Five years into becoming a full time entrepreneur, Pat Kane divulges her top tips
Every entrepreneur has a different story about why he or she decided to start a business.
Some have known from day dot that they wanted to start their own business and others have come up with ideas while working for someone else and decided to take the entrepreneurial leap – I am in that latter category.
Just over five years ago, I took a huge leap of faith to become a full time entrepreneur. I traded in the stability of a successful corporate career to pursue an unknown path filled with adventure, joy, hope and lots of ‘wait.. what?’ moments too. And while I always say that to an extent, you can prepare yourself for it, most entrepreneurs will agree with me on one thing – being an entrepreneur is the ultimate definition of “learning on the job”.
Learning is at the core of entrepreneurial success.
In business today, change is constant, and to keep up with change, we must keep learning. As an entrepreneur, you are always learning something new – and no, it’s not always rainbows and sparkles. In fact, the shiny bits are rare. Some of the most powerful lessons come with lack of sleep, tough conversations and an enormous dose of self-doubt…
Am I doing the right thing?
Am I doing enough?
Am I good enough?
Entrepreneurship is that kind of education that you can’t get in a classroom… and that’s absolutely priceless. Be prepared to learn and fail and then try again. I am always saying that when it comes to entrepreneurship, even when you fail you are learning!
At some stage, you will probably need to pivot*
The pandemic has forced us all to think outside the box. Things can change unexpectedly! When I think of my business, reuzi, during that dreadful pandemic period, a few things come to mind:
- My actions during that time were in alignment with my long-term goals – eye on the prize at all times. We didn’t suddenly turn into a first-aid or wellness shop. We entered the pandemic as a sustainable living store and we continued to do so throughout those rough months.
- Our pivoting strategy was based on reuzi’s existing capabilities, cementing – not undermining – our strategic intent. Take individual education, for instance. I wanted to continue to be able to talk about sustainable living and offer solutions to everyday problems so I had to find ways to connect with my customers and clients in a way that didn’t feel awkward or distant. And I guess that’s where webinars via Zoom came in really handy!
- Lastly, pivots must offer a sustainable path to profitability, one that preserves and enhances brand value in the mind of the consumer. Again, we were there to solve an issue by offering eco alternatives to everyday products. We didn’t suddenly start offering a range of products that deviated from our strategy. We knew who we were and where we wanted to get, pandemic or not.
*As much as I dislike this expression, it makes sense…
Imagine doing the same thing every day for as long as you work. As an entrepreneur you don’t have to worry about this – you will wear multiple hats and play a variety of roles. Entrepreneurs are very resourceful and over time we learn to overcome anything and solve any problem placed in front of us.
From figuring out how the latest social media channel works to filing our own VAT returns (I would not advise you to try the latter!), entrepreneurs find themselves having to figure things out. Personally, I try to stick to areas I know for certain I can do a good job at. I will never be a tax connoisseur or a HTML coding wizard so I tend to leave more technical aspects of the business to seasoned third-party experts.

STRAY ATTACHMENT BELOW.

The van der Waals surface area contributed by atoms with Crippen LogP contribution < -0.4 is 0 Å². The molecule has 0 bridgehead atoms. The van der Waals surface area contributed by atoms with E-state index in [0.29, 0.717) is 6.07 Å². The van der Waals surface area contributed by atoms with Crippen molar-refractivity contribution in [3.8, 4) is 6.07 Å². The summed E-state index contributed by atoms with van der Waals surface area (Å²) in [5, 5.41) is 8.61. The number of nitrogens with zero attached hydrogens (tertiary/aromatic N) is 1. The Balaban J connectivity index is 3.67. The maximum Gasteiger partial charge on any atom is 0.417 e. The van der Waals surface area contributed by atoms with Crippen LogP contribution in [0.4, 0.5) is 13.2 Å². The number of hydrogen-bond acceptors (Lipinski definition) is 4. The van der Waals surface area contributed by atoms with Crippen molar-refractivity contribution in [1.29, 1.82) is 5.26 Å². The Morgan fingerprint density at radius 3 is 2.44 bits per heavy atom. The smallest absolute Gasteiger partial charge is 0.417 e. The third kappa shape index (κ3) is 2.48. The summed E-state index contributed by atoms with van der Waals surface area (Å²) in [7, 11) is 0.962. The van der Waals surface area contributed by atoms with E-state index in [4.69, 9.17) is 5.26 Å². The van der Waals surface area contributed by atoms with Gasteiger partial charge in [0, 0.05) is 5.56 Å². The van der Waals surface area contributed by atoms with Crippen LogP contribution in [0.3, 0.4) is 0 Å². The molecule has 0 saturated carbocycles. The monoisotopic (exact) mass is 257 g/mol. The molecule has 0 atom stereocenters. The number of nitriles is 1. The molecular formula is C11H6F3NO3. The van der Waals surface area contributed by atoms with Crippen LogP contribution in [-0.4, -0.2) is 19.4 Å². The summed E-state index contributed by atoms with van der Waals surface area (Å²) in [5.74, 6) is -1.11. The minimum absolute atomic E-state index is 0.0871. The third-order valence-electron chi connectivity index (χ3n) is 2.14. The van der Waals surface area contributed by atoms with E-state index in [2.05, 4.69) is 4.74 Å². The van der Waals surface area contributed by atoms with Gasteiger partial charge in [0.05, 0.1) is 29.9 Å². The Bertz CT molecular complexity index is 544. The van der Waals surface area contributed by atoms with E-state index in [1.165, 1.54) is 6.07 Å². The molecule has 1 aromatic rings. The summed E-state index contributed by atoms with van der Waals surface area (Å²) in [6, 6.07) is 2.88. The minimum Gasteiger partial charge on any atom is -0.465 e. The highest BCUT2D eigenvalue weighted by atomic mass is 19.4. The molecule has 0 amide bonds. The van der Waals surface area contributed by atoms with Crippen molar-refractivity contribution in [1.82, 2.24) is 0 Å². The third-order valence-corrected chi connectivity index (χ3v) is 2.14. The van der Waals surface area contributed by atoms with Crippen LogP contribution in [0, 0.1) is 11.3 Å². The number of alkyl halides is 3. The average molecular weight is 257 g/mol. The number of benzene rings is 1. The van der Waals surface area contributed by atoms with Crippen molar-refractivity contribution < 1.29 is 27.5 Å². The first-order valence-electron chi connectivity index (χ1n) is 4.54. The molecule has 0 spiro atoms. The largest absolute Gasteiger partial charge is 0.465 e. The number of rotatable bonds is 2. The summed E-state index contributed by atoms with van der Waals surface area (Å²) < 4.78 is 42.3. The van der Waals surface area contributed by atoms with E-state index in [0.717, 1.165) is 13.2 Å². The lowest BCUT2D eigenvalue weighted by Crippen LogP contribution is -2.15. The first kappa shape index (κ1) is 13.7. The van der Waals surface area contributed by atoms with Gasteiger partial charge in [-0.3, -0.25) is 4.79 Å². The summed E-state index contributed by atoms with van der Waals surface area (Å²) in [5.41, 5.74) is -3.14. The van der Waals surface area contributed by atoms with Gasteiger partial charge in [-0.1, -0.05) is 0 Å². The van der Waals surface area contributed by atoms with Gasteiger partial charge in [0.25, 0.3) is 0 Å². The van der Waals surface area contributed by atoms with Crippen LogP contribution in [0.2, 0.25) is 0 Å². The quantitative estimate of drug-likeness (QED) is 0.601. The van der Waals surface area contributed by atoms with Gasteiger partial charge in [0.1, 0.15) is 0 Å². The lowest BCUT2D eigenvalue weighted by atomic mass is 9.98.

Help is one DM away
While independence, decisiveness and self-motivation are strong characteristics for entrepreneurs, these can also make us overly confident and self-reliant. Asking for help is a skill I had to force myself to learn but wish I had embraced sooner. The entrepreneurial culture is almost like a big family – and at least here in Ireland, you won’t find a better group of people willing to offer advice and help than fellow entrepreneurs.
And asking for help should not be thought of as a weakness. You’ll actually gain more by asking for help than you might think! Need advice on where to source new products or find a new accountant? Ask a fellow entrepreneur and I guarantee you will get plenty of recommendations.
Understand the difference between working in the business vs. working on the business
When I first started my business, I was obsessively in tune with every single detail. I checked every proposal that went out, every email that was sent to a customer and every order that was sent out for delivery. The details sometimes became so overwhelming that I would forget to look at the big picture.
Running a business means you have to be able to see your business both at the micro level and the macro level. The ability to simultaneously analyse the big picture and the individual pieces that make up your business is no easy task.
I had a hard time pulling myself out of everyday tasks, but doing so has allowed me to make the changes that have propelled reuzi and my consultancy business, PatKane.Co, forward. My biggest piece of advice here is for you to carve time to work on your business – to me, Going for Growth was a great way to put time aside and look into my businesses’ structures, missions and goals. From where I stand, being an entrepreneur is an experience unlike any other.
You must relentlessly overcome your own goals. You need a ridiculous amount of passion. You have to be able to adapt to crazy, unexpected things. And above all, you must provide something incredible to your audience. Running your own successful business probably won’t turn out exactly how you imagined – but that doesn’t mean it can’t turn out even better than you imagined.